Charities upset at soundalike operators
Established fund-raisers cry foul
Established charities are upset about the registration of a growing number of new groups with similar names which they say is confusing donors and possibly depriving long-standing groups of funds.
The charities say there is little they can do about it with their limited resources while the two government departments responsible for licensing charities and issuing fund-raising permits say they do not take similar-sounding names into account in making decisions.
One of the organisations affected is one of Hong Kong's best-known advocacy groups for the poor, the Society for Community Organisation, or Soco. The Hong Kong Community Services Association, which gained charity status from the Inland Revenue Department in January 2005, has a Chinese name almost identical to Soco's.
Soco director Ho Hei-wah says he is seeking advice from his lawyer but admits there is little he can do about it. 'We are a small group and don't have money to fight lawsuits against questionable groups,' Mr Ho said. 'People's sympathy is being exploited because of a loophole in government control. Those with one or two words different from existing charities shouldn't be allowed to register.'
The Social Welfare Department has admitted there are more new charities operating under names similar to those of established groups. But a spokeswoman said the department, which grants permits for fund-raising in public places, will not reject applications just because of name similarity.
Oxfam fund-raising director Albert Chan Ka-ming said a lot of doubtful charities claimed they helped sick children and mainland youngsters go to school. He said he was worried that if the situation continued, people would not donate, killing off street fund-raising and threatening the survival of small social welfare groups.
The Inland Revenue Department, which grants charitable status to groups, said it did not object to applications from organisations with similar names to existing charities.
Neither department investigates how cash raised by charities is spent.
Another affected charity is the Kwun Tong-based Senior Citizen Home Safety Association, which set up the well-known alarm bell system for elderly people living alone. It says a group with an almost identical name has been raising funds in Shau Kei Wan for three years.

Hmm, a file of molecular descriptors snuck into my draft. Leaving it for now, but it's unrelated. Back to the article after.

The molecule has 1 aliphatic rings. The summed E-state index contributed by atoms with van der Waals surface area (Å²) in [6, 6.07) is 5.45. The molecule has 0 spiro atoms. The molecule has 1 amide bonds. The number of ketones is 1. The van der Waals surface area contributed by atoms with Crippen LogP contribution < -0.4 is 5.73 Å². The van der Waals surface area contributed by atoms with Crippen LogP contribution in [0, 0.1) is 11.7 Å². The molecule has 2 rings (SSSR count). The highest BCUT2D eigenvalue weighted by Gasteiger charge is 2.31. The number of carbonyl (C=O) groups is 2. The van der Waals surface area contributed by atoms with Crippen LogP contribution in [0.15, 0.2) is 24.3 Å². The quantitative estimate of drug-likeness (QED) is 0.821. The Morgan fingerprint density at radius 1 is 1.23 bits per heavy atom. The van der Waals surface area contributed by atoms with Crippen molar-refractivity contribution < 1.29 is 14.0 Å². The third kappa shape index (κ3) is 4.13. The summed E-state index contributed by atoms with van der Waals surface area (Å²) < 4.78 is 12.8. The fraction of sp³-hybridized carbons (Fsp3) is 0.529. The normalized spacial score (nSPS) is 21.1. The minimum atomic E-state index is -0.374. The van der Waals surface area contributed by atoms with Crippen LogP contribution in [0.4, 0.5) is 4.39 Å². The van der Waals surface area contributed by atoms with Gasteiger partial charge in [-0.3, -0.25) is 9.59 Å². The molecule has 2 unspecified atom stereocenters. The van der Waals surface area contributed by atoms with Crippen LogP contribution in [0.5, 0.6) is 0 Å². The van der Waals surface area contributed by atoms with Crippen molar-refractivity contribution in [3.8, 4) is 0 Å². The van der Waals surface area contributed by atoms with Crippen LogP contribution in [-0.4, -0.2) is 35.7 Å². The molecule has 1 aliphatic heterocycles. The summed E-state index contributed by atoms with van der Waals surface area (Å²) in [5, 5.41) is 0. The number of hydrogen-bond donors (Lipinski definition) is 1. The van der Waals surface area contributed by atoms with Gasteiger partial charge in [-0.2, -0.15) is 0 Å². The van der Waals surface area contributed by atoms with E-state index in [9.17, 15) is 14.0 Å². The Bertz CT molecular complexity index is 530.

'They claim that they clean elderly people's homes and provide the elderly with subsidised health checks,' executive director Timothy Ma Kam-wah said. 'The elderly pay HK$50 for the health check vouchers. But when they go to the clinic, they sell them other expensive services.'
A spokeswoman for the Hong Kong Society of the Aged also said another group had posed as the society a few years ago.
The Hong Kong Community Services Association also operates two other groups that are registered as charities and have been granted fund-raising permits - the Hong Kong Community Development Network and the Hong Kong Young Sprout Environmental Protection Association.
The Social Welfare Department has not issued any permits to Young Sprout since a newspaper published pictures showing its fund-raisers allegedly posing as disabled people.
But it issued three permits to the Hong Kong Community Services Association - two last year and one in April. And three permits were given to the Hong Kong Community Development Network last year.
Lung Wai-man, of the Hong Kong Community Development Network said he was the group's only social worker and he helped five communities - ethnic minorities, lonely single people, new arrivals, former prisoners and the disabled.
Mr Lung said he did not see anything wrong in using names similar to those of established charities.
'If we had a problem, the police won't let us register as a society and Inland Revenue wouldn't grant us charitable status,' he said.
He said the Young Sprouts' wheel-chair-using staff who were photographed walking had minor disabilities and could walk around.
There were 15 cases of illegal fund-raising without a permit in 2004
The number of cases last year: 49